The manufacturer has a special deal for my readers where if you call 1-800-932-5872 to order and mention The Craftsman Blog you’ll get FREE Shipping. So if you are thinking about picking one up, save yourself around $40 by mentioning you found it here (plus they send me a referral fee so you’ll be helping me out by mentioning the blog too!) You can find out more about the Paint Shaver Pro on their website by clicking here.
My old reliable standby that has served me well for nearly a decade now the ProScraper is a perfectly simple, inexpensive, and effective way to strip paint from mid-sized flat surfaces. How well does it work? Well, my team used it to strip the paint from over 500 windows on an 8-story hotel in 2019!
It simple to learn, difficult to screw up, and very inexpensive, coming in at around $40 each. Though it doesn’t require much cash it does require a lot of elbow grease since it is not a mechanical tool, but rather a vacuum scraper hand tool that when attached to a HEPA vac allows for excellent collection of lead paint to keep the workspace clean and safe.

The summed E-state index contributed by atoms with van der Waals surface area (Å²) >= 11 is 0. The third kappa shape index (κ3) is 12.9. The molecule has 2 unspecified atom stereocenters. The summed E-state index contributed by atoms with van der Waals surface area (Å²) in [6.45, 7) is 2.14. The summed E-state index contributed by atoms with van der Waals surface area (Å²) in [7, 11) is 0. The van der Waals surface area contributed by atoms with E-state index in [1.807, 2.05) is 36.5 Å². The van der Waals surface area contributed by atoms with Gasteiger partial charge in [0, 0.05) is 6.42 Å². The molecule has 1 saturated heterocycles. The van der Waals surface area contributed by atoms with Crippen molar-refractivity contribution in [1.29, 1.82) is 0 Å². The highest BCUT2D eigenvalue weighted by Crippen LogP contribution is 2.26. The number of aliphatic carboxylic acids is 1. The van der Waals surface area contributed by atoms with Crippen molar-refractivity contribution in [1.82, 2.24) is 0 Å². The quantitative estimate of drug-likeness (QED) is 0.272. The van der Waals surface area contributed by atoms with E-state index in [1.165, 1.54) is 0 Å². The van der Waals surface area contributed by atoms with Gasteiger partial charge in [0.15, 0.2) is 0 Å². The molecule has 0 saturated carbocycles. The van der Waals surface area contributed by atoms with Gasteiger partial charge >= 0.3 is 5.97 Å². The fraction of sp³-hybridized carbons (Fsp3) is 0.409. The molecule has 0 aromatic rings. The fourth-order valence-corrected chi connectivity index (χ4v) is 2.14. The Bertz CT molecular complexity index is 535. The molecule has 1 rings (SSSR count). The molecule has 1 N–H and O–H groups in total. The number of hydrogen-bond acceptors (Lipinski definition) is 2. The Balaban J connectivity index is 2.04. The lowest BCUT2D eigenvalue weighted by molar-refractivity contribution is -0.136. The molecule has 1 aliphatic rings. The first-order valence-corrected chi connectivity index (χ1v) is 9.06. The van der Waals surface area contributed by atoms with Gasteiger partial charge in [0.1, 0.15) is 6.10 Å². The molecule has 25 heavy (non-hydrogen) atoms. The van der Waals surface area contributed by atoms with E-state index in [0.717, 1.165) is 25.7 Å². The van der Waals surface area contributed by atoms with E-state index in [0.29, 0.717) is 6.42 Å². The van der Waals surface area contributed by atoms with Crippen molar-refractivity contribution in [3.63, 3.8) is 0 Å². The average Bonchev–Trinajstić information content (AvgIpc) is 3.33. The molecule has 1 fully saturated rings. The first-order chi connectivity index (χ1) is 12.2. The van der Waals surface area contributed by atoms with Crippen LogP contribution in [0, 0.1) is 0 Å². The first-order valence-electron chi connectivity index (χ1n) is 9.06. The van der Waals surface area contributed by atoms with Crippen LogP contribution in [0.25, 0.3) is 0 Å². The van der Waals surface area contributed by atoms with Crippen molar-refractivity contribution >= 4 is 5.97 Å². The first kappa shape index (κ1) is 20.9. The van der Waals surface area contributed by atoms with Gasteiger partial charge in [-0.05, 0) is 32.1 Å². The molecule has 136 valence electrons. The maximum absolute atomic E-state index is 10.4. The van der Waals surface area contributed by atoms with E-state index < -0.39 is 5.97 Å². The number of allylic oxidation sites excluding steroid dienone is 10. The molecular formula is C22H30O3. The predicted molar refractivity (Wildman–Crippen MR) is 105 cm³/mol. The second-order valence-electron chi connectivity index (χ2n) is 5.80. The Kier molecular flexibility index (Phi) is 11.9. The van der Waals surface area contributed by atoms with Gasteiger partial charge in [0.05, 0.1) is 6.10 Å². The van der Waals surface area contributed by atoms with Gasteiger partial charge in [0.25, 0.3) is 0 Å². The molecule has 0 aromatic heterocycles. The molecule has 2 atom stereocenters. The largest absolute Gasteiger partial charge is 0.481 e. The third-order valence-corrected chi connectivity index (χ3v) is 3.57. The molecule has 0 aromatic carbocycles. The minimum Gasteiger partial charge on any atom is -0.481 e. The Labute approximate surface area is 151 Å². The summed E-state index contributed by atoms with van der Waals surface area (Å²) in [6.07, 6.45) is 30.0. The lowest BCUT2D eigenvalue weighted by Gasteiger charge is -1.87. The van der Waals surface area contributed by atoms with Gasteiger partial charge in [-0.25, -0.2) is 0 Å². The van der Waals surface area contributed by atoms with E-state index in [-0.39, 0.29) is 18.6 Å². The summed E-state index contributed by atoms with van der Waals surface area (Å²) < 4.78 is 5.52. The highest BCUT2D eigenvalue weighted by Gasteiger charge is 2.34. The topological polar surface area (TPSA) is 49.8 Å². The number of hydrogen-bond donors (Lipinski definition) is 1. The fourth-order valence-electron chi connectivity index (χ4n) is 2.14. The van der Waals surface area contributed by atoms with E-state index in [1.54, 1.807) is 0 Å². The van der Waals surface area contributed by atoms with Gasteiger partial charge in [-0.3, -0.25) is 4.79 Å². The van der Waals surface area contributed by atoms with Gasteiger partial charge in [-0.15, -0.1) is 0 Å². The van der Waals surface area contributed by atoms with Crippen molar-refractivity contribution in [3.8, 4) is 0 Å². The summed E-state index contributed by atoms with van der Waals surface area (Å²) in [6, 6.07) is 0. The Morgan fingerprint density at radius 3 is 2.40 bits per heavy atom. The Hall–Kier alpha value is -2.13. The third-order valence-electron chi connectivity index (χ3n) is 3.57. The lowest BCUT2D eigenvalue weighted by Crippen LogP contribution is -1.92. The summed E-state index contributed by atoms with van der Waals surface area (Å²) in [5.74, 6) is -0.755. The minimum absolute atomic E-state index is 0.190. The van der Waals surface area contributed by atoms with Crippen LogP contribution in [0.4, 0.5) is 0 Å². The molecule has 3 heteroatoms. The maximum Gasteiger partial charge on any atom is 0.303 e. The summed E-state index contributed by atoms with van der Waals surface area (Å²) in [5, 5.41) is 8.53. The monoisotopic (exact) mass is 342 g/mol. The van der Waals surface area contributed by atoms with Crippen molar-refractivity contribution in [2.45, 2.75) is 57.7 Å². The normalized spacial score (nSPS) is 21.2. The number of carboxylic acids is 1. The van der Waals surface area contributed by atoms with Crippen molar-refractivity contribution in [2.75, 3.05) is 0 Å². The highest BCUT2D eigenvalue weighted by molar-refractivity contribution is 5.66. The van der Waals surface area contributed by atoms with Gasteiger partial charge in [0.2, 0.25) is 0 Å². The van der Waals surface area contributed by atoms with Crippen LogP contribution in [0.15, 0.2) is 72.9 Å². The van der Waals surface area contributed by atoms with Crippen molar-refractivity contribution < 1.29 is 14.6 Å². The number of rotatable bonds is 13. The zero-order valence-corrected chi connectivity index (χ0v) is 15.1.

It comes with a reversible and replaceable blade so you can use it over and over. Trust me, you’ll run out of steam before this tool ever does. You can purchase the ProScraper and the replacement blades in my web store.
For small detailed areas there is nothing faster or more effective than the Speedheater Cobra. This lightweight and flexible infrared paint stripper has revolutionized window restoration for hundreds of pros who I talk to regularly. You can hold it with one hand without wearing yourself out and still use your scraper with the other hand.
It strips a 3 1/2″ x 3″ surface in just a few seconds which is very manageable when you are working with delicate window profiles or intricate woodwork. The infrared heat is well below that of any heat gun so there are no worries about vaporizing lead paint and it also minimizes the risk of fires.
For windows I usually use a combination of the Paint Shaver Pro for the jambs and flat parts of the sash and then come back for the profiles and muntins with my Cobra. This tool is not cheap either, at around $499 it’s a good middle ground for a super speed way to strip paint from the hard to access areas.